|Outline Map →||Route file →|
Date: 06 Jun 2005
Start / Finish: Newport. Free beach car park.
Maps: Outdoor Leisure 35: North Pembrokeshire.
|Day 1||Mynydd Carningli & Foel Drygarn||12 miles / 2860 feet (19.3km / 871m)|
|Day 2||Mynydd Preseli & Mynydd Dinas||15 miles / 2310 feet (24.2km / 704m)|
|Day 3||Dinas Island & coast path||9 miles (14.5km)|
A circuit of the Preseli hills in Pembrokeshire, returning via an excellent section of the coast path.
The basis for the walk was to link the two Marilyns of Mynydd Carningli and Foel Cwmcerwyn, which required a lengthy crossing of the valley. We were expecting our usual battle with nonexistent Welsh footpaths but we were pleasantly surprised here. Apart from one minor glitch (where the map could well be out of date), all paths were clearly signed with smart posts. On the hills, permissive paths shown on the map are also signed, but the Mynydd Preseli hills generally have an open aspect and unfenced roads, which combined with easy walking gives a welcoming sense of freedom.
A lane SE from Newport passes the castle remains and gains the open hillside, where easy paths climb to the rocky hill fort of Mynydd Carningli. The views were disappointingly muted today by dull murky air, but the inviting Preseli ridge could be seen across the valley. An easy walk W gains the subsidiary top Carn Briw, marked by a pile of stones.
A descent SE around the intake wall joins the path to the unfenced road. A long combination of footpaths and lanes took us eastwards to Crosswell Ffynnongroes (125365), relieved by the colourful profusion of June flowers. A signed path heads SE to join the access track to Mirianog Fach and Mirianog Ganol. A permissive path to the ridge is signed at 140344, but there are several discernible trails higher up and we made a gradually ascending curve around the prominent tors of Carnalw and Carn Ddafad-las to gain the three large cairns and trig point on the hill fort of Foel Drygarn. There is a good view along the broad ridge studded with rocky tors, though it was too hazy to see the distant views E towards the Brecons. We managed to find a reasonably flat spot just below the cairns for the pitch.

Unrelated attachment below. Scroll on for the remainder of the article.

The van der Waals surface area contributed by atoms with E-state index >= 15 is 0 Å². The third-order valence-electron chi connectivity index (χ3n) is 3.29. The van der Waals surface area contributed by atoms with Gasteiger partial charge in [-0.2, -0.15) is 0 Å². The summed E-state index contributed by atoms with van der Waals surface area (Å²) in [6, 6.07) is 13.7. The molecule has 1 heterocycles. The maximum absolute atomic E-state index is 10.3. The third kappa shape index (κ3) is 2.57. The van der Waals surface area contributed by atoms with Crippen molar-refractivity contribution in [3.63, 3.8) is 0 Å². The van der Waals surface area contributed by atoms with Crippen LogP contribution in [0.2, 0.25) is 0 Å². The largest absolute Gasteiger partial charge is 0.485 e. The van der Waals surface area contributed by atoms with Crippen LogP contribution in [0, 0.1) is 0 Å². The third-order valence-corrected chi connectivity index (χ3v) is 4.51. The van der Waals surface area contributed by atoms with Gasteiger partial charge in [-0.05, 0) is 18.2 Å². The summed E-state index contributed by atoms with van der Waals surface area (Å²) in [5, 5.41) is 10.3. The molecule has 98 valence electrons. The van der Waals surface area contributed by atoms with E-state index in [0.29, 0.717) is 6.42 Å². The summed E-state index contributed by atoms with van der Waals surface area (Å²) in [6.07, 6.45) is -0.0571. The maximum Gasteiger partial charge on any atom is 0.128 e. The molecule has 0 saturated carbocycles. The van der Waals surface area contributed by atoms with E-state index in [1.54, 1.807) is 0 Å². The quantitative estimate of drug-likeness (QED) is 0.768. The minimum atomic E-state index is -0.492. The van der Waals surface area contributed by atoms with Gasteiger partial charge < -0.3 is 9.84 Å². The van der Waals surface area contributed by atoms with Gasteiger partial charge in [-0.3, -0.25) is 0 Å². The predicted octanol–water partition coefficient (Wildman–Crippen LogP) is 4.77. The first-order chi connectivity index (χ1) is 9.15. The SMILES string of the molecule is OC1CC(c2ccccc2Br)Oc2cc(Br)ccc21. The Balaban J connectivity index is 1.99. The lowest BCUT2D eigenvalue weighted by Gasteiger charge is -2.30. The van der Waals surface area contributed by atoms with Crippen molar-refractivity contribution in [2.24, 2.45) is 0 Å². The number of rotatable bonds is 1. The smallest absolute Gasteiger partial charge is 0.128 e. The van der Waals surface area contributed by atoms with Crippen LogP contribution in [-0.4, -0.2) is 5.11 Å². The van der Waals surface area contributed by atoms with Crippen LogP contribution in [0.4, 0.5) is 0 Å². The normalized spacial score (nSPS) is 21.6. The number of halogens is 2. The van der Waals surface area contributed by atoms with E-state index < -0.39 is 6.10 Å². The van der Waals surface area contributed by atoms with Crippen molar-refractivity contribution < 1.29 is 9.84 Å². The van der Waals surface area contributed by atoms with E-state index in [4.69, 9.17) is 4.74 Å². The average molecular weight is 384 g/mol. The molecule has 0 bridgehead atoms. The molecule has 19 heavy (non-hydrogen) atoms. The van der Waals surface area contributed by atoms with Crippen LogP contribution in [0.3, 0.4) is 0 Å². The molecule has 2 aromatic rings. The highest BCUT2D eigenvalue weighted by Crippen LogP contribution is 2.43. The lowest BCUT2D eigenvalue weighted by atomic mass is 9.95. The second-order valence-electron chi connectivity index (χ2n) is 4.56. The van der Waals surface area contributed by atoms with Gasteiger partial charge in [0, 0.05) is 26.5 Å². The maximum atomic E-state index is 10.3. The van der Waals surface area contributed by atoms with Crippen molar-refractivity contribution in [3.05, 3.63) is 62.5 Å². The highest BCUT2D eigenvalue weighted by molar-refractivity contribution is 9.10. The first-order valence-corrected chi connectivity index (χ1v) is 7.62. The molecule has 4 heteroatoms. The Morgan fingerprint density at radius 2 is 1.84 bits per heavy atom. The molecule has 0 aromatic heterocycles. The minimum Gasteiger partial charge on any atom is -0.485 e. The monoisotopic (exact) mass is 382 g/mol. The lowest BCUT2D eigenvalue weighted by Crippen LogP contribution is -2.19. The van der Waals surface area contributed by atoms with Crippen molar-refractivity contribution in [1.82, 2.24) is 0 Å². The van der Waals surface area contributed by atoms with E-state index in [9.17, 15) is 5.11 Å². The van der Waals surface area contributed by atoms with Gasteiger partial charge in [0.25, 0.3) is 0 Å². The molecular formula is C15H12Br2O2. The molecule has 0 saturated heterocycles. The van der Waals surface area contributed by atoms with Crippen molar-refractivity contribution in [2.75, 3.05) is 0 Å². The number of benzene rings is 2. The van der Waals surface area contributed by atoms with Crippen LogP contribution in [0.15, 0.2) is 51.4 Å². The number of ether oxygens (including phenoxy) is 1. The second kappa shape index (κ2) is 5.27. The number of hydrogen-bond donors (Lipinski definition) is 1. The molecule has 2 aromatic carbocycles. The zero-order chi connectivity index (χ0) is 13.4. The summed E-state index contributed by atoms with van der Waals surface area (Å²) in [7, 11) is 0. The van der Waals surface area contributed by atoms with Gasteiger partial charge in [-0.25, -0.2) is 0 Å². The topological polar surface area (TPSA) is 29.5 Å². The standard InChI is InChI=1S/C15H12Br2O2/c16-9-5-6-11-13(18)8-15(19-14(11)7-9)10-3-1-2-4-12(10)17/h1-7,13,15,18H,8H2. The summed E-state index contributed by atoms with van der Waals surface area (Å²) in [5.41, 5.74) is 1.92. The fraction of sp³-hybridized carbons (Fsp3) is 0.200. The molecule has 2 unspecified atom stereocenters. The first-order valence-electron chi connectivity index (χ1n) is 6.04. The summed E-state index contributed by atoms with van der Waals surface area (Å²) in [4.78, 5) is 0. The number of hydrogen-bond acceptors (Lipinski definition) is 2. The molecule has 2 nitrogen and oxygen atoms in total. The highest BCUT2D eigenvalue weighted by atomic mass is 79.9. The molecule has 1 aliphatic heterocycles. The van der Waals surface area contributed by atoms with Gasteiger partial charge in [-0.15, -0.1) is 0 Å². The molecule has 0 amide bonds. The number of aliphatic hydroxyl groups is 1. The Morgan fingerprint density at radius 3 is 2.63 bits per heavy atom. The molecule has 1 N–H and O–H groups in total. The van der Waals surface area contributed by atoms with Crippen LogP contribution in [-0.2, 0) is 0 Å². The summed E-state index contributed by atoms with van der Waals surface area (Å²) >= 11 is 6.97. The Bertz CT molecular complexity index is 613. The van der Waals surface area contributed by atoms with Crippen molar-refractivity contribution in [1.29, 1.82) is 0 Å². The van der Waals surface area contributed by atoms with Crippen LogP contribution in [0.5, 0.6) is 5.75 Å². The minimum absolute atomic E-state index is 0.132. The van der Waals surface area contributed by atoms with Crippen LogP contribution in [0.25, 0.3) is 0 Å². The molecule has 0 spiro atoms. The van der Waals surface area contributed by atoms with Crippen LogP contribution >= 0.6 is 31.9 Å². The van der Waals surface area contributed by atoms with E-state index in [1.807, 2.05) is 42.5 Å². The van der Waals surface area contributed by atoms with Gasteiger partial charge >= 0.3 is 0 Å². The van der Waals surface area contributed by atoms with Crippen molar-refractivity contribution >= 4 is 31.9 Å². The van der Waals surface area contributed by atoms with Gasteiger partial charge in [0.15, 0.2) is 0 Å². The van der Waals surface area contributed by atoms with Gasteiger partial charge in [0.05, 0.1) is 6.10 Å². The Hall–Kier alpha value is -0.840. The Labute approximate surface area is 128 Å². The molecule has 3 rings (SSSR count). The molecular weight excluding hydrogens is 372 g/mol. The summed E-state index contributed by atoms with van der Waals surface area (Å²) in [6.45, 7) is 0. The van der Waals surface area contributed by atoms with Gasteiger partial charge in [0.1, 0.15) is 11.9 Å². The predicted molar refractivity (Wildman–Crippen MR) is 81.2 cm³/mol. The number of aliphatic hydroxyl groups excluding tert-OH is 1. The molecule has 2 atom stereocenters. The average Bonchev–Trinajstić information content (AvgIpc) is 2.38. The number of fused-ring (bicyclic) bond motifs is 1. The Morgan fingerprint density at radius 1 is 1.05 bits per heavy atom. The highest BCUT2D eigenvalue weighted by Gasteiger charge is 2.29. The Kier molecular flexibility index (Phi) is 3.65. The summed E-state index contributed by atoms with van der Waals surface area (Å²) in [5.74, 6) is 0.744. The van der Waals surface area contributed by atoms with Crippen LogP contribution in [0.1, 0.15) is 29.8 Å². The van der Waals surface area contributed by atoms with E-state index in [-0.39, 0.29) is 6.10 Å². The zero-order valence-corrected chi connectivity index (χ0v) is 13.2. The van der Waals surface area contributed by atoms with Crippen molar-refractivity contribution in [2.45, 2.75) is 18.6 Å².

The morning dawned clear but it was still rather hazy as we took the prominent track S to the forest corner, joining the main track along the edge. Just beyond the next corner, it was a simple matter to climb L and walk the arc of rocky tors to the S of the track, including Carn Gyfrwy and Carn Menyn. The Preseli tors are thought to be the source of the huge bluestones at Stonehenge, and the whole area is sprinkled with historical sites, including Beddarthur, a stone circle below the rise of Carn Sian.
Beyond Foel Feddau, we continued on the track to a forest corner and climbed L to Foel Cwmcerwyn, the highest point for over 40 miles and 3rd. in the list of Wales Supersummits, though it was too hazy to realise the potential very distant views to the E. Returning to the forest corner and resuming the track W to the car park at Bwlch Gwynt, the next summit Foel Eryr is the one with recognition as a viewpoint and has a smart topograph.
Descending NW into the Gwaun valley, we arrived at the car park (good public toilets) at 045350. This spot is unnamed on the map but is very attractive, complete with a well maintained pond and a path that climbs the steep wooded ravine of Cwm Bach. Near the top of the ravine the path emerges near the Christian Retreat Centre at a cross overlooking the valley and giving good views across to Mynydd Preseli. This area is designated as SSSI (Site of Special Scientific Interest).
Above Cwm Bach, the Penlan forest is now felled and routes are indicated by white-topped posts. This area is being reclaimed from the conifers and restored to heathland by the National Park Authority. A description of the Penlan project and related conservation projects can be found here. We followed the posts curving NW to join a track that emerges at the Bedd Morris car park.
Continuing W to the next unfenced road, we climbed towards the prominent tor of Carn Enoch and the top of Mynydd Dinas, passing a small herd of horses with foals - we were to hear more of them later!. At the W end is another rocky tor Garn Fawr, which commands a good view of Fishguard Bay, and we made a pitch nearby.
Just before sunset we were awakened by a strange noise, and a shadow briefly darkened the tent. A few seconds later the shadow passed again and a large outline drew closer, then quietly snuffled and snorted at the tent door. One of the horses had come to investigate the strange object, but panicked on hearing our movements. Shortly after several others came galloping past but they must have then settled for the night. Next morning they were up and about before us and gathered to watch us from a discreet distance.
Returning past Carn Enoch, there are various trails eastwards to the unfenced road that heads down to Dinas Cross and on to Dinas Island. From here we followed the Pembrokeshire Coast Path back to Newport, taking in the circuit of Dinas Island. This is a splendid section of the path with colourful rock stacks, cliffs and coves at every turn. Once again for one of our coastal walks, the day was very clear with unbroken sunshine.
Backpackers note: the public toilets at Pwllgwaelod (006398) were closed, but the ones at Cwm-yr-Eglwys (014401) were open and have a drinking water supply on the outside wall.